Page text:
Swindler Played A Charming Tune


Col Ulf Boberg ( from his book )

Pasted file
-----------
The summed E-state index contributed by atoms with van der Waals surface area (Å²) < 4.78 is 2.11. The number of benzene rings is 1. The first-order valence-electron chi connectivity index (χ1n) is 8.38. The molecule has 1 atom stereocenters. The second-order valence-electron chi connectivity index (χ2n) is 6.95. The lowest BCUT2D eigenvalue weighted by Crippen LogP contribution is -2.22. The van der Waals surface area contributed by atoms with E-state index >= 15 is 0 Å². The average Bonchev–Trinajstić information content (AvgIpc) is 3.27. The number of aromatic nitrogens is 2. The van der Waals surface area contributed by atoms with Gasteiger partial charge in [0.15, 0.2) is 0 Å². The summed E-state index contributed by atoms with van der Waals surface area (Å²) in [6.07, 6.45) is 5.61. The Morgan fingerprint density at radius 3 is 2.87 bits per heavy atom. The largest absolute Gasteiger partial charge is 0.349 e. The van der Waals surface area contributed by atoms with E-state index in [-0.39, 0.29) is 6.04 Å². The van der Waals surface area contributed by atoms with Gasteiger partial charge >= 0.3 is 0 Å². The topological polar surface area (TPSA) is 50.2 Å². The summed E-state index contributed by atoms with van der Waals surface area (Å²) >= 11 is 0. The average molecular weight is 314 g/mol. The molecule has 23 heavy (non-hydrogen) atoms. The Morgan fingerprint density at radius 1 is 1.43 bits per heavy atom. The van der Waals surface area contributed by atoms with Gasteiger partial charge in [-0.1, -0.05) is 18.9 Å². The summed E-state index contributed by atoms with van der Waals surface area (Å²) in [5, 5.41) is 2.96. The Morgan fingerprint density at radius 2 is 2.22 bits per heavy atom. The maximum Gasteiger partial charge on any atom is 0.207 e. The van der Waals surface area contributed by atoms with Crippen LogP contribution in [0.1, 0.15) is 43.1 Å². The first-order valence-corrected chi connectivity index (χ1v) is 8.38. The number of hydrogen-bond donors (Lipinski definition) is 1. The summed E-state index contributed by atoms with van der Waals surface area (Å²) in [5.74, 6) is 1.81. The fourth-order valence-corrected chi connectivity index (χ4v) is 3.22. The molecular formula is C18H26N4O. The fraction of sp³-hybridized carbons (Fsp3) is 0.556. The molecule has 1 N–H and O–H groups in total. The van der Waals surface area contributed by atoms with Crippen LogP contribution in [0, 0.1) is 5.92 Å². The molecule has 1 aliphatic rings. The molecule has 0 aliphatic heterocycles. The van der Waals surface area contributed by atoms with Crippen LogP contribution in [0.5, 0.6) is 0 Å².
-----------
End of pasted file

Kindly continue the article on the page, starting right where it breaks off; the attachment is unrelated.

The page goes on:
An amiable man of science, whom legendary policeman Colonel Ulf Boberg described as the cleverest criminal he’d ever met, once charmed Beaufort Westers with his piano playing.  Not one person in the enthralled audience realised that this man was a world class crook with Interpol and the FBI on his trail.   This refined man was Dr Thornton, a doctor of science,  analytical chemist, world traveller,  swindler and international confidence trickster. In the 1930s, Colonel Boberg caught up with him in a  small Free State town. He writes in his book, The Boberg Story: “Thornton, then  just past the prime of life, was a tall, suave, well-built man with silvery hair.  Polished and refined, he dressed immaculately.  His educated speech and  impeccable  manners inspired confidence.  Names of royalty, the  rich and famous peppered his speech. Thornton also played the piano excellently, as I  learned during the preparatory hearing in Beaufort West. His cleverness lay in the fact that he was satisfied to take a little from everyone.  Few realised they had been swindled. No one complained to the police.”  The FBI picked up Thornton’s  trail when he swindled a rich American woman out of thousands of dollars. Before they could trap him he vanished, only to turn up in London involved in similar crimes.  With Scotland Yard hot on his heels, Thornton  disappeared. Then an advertisement in leading South African newspapers caught Boberg’s eye.  It offered  “£10 000 for immediate investment.”  He investigated and picked up Thornton’s trail.  Eventually he caught up with him  in the Free State.  At first pleading innocence, Thornton  later  admitted:  “Mr Boberg, you’ve got me.”  Thornton skillfully handled his own defence, but was found guilty on all counts. The Supreme Court sentenced him to 4½ years in prison for fraud. As he walked out of the courtroom he tapped Boberg on the shoulder and said: “I regret coming to South Africa and getting caught by a local detective when neither the FBI nor Scotland Yard could trace me. I congratulate you.” People called him a liar, charlatan and cheap trickster.  But Boberg disagreed.  To him Thornton  remained an enigma. “That he had a distinguished career I could not doubt. And I wondered what else was true when I found an old newspaper photograph showing him standing next to King Alfonso of Spain.”  Thornton died in prison.


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